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8 Tips for GDPR Compliant Privacy Policies

Consumer inboxes have been flooded lately with privacy policy update notices. This is, in large measure, the result of the new General Data Protection Regulation (“GDPR”) that was implemented by the European Union (“EU”). The GDPR went into effect on May 25, 2018.  Any person or entity, that holds or uses the personal data of EU residents, needs to be compliant with the GDPR in order to avoid significant fines.  It is important to note, as stated in our previous GDPR blog, that the GDPR’s regulations cover both “data controllers” (organizations that determine the purpose and means of processing personal data) and “data processors” (third parties who collect, store and maintain user information on behalf of data controllers).

Are your website privacy policies compliant with the GDPR?

Applying the GDPR to Create Compliant Privacy Policies

Per applicable law, any online operator that collects, uses and/or shares personal information must post a privacy policy on its website homepage. The EU’s goal in enacting the GDPR is to improve upon existing laws to better promote transparency, informed consent and accountability when it comes to personal data collection, storage and use. Here are some tips for ensuring that your privacy policy is GDPR compliant:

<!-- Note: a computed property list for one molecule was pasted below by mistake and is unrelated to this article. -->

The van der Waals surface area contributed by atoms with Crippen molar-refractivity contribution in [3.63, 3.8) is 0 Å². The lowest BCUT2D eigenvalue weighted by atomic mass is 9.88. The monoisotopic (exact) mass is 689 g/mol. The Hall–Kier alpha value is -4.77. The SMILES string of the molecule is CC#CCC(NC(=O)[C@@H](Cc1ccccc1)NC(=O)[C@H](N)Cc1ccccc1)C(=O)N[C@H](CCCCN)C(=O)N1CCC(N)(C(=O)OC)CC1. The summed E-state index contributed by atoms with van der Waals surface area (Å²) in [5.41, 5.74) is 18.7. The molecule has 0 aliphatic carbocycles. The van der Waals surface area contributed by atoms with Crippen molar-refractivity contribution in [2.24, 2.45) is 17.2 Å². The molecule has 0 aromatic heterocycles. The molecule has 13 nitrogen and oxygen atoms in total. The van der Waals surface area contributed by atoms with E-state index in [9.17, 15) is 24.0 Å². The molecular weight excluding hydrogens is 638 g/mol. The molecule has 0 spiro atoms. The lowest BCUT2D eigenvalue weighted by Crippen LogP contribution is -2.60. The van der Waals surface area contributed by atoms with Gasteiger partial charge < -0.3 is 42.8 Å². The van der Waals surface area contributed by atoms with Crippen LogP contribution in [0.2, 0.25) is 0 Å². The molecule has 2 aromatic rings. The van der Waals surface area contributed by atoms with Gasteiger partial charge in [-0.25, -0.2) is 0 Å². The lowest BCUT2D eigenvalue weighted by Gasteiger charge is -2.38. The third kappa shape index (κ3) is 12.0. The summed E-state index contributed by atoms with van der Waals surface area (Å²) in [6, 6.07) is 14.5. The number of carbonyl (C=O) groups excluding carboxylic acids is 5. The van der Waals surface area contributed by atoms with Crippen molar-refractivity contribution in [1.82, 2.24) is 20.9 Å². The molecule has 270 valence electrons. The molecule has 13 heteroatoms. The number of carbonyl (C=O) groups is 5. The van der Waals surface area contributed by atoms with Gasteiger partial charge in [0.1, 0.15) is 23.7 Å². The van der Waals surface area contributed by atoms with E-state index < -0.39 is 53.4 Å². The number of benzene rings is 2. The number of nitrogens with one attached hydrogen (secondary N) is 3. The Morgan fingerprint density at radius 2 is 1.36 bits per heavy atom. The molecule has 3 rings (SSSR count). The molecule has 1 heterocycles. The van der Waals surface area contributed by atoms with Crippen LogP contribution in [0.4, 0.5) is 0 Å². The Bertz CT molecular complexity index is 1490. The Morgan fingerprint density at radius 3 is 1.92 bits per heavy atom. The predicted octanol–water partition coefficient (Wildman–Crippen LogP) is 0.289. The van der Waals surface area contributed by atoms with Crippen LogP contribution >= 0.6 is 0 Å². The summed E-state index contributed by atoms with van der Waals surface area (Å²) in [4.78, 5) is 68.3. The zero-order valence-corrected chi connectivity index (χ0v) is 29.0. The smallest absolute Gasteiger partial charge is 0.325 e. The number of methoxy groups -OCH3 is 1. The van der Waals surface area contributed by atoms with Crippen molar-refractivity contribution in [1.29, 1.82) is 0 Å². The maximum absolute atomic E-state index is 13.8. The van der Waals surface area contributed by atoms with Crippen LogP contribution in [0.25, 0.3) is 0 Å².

• Companies should have a lawful basis for processing personal data: The GDPR outlines six lawful circumstances for acquiring personal data: 1) the consumer has provided consent; 2) processing is necessary for the performance of a contract; 3) processing is necessary for compliance with a legal obligation of the data controller; 4) processing is necessary to protect the vital interests of the consumer or of another natural person; 5) processing is necessary for the public interest; and 6) processing is necessary for the purposes of legitimate interests pursued by the data controller or by a third party, except where those interests are overridden by the interests of the fundamental rights of the consumer.
  • Data Retention: The GDPR limits website operators from retaining data beyond a “reasonable” period of time. A reasonable period of time has yet to be defined and retention periods vary from country to country. Please note that the typical retention period for countries in Europe is from five to ten years for general documents and tax papers.
  • Contact information for the data controller and data processor: Articles 13 & 14 of the GDPR require that the identities and contact details of the data controller and data processor be readily disclosed. In many instances, the data controller may be the business itself, which is likely already disclosed in the website operator’s privacy policy under business contact information.
  • Employ a clickwrap agreement: The GDPR does not require that privacy policies be “click-to-agree” or “clickwrap agreements,” but best practices suggest that this is the appropriate method to prove that a given privacy policy was reviewed and agreed to by site visitors. Because the GDPR was put in place to create an environment where users are informed as to how their personal data is used, collected, and stored, requiring users to take an affirmative step to accept privacy policies is a must.